The Rev. Jesse Jackson announced his support for Vermont Senator Bernie Sanders’ campaign for president during a rally in Grand Rapids on Sunday, March 8.
Several thousand audience members cheered when Jackson arrived to deliver his speech in downtown Calder Plaza.
Jackson, a clergyman, became the second African-American to mount a nationwide run for president of the United States when he announced his candidacy in 1983. The civil rights icon rose to prominence by working with Dr. Martin Luther King Jr. and founding Operation People United to Save Humanity, an organization that promoted black self-help and organized boycotts.
During his remarks, Jackson praised Sanders for his lifelong advocacy for civil rights and empowering minority communities.
“When we’re together, everybody wins,” Jackson said. “Everybody in, nobody out.”
Additional guest speakers included former Michigan gubernatorial candidate Abdul El-Sayed, former U.S. Senator Don Riegle and former United Auto Workers President Bob King.
When Sanders took the stage, he described how the Rainbow Coalition, a multiracial movement founded by Jackson in 1969, paved the way for Barack Obama to become the first African-American president of the United States. Sanders expressed his desire to build upon Jesse’s legacy by fighting against all forms of discrimination.
“Now what Jesse Jackson has spent his whole life talking about and that I believe is that campaigns like this are not about me, they’re about us,” Sanders said. “This campaign is of course about a presidential election, but it’s about more than that. It’s about creating a movement.”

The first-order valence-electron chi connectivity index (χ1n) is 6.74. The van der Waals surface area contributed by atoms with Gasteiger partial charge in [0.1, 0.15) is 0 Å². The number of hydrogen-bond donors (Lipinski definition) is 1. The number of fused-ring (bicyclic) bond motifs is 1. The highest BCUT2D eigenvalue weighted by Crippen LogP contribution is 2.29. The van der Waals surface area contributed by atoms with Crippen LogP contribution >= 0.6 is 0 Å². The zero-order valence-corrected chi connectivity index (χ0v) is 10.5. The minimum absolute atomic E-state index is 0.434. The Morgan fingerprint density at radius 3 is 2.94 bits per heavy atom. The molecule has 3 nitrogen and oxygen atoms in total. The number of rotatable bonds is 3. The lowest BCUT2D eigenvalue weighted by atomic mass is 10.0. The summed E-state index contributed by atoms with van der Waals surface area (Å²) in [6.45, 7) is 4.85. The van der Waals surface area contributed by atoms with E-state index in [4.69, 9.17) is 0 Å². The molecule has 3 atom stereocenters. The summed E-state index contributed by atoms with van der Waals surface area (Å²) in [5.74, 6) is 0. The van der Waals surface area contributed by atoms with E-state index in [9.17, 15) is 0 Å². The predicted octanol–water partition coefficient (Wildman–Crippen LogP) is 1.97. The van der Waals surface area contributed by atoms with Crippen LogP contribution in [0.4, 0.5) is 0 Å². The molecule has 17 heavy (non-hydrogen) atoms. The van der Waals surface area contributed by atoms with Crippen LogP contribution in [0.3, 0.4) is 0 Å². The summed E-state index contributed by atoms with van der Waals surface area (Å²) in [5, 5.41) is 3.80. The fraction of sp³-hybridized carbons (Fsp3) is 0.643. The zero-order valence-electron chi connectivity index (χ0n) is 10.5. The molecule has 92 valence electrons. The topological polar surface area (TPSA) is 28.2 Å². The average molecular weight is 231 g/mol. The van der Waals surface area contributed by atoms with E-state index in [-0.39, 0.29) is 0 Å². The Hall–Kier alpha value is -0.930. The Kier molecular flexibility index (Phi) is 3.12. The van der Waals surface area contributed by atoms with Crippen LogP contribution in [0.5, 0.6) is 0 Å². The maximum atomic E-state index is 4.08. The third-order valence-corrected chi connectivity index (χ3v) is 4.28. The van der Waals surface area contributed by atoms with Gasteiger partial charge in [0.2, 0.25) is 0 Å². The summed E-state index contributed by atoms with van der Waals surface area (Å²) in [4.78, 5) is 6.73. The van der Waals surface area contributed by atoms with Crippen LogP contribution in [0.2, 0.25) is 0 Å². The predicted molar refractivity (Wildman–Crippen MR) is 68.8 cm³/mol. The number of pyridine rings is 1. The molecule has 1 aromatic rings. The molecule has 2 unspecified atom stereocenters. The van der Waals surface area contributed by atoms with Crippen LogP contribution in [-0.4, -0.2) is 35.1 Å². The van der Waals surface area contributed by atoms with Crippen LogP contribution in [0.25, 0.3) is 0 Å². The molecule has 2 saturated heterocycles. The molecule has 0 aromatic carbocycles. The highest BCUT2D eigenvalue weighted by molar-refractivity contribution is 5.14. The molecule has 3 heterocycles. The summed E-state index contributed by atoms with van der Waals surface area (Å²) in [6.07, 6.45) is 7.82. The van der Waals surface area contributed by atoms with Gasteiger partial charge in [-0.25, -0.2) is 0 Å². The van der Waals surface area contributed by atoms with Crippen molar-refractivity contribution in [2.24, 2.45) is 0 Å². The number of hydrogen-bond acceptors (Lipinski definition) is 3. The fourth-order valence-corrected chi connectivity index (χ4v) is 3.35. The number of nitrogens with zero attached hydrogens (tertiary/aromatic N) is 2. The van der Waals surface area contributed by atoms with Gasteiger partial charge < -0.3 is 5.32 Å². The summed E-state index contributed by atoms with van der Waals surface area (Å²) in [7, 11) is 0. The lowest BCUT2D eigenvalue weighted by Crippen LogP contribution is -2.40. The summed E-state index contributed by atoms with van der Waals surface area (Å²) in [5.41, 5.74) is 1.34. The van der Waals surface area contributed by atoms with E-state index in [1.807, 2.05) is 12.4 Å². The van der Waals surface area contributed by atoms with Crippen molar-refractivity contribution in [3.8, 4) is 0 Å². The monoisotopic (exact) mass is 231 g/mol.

In a wide-ranging speech, Sanders promoted universal health care, criminal justice reform and a national $15 minimum wage. Underlying these policies was a call for people of all racial and socioeconomic backgrounds to unify in favor of a progressive platform and defeating President Donald Trump in the 2020 presidential election.
“How do we unify the American people?” Sanders said. “I’ll tell you how. You give them an agenda that all working people support.
Sanders expressed confidence in his campaign’s ability to win Michigan and recapture the momentum that propelled him to victory against former Secretary of State Hillary Clinton during the 2016 Democratic Primary.
“Back in 1988, Jesse Jackson won this state,” Sanders said. “In 2016, I won this state. On Tuesday, if we stick together, we’re going to win it again.”
With 125 delegates up for grabs, Michigan represented a key battleground state for the Sanders campaign. Sanders faced an uphill battle against former Vice President Joe Biden, who gained momentum after winning nine of the fourteen states that voted on Super Tuesday.
Following his victory, Biden made appearances in Detroit and Grand Rapids, touting recent endorsements from Michigan Governor Gretchen Whitmer and former presidential candidates Minnesota Senator Amy Klobuchar, California Senator Kamala Harris and New Jersey Senator Cory Booker.
The Michigan primary swung in Biden’s favor, with Biden earning 53 percent of the vote and Sanders earning 36 percent of the vote.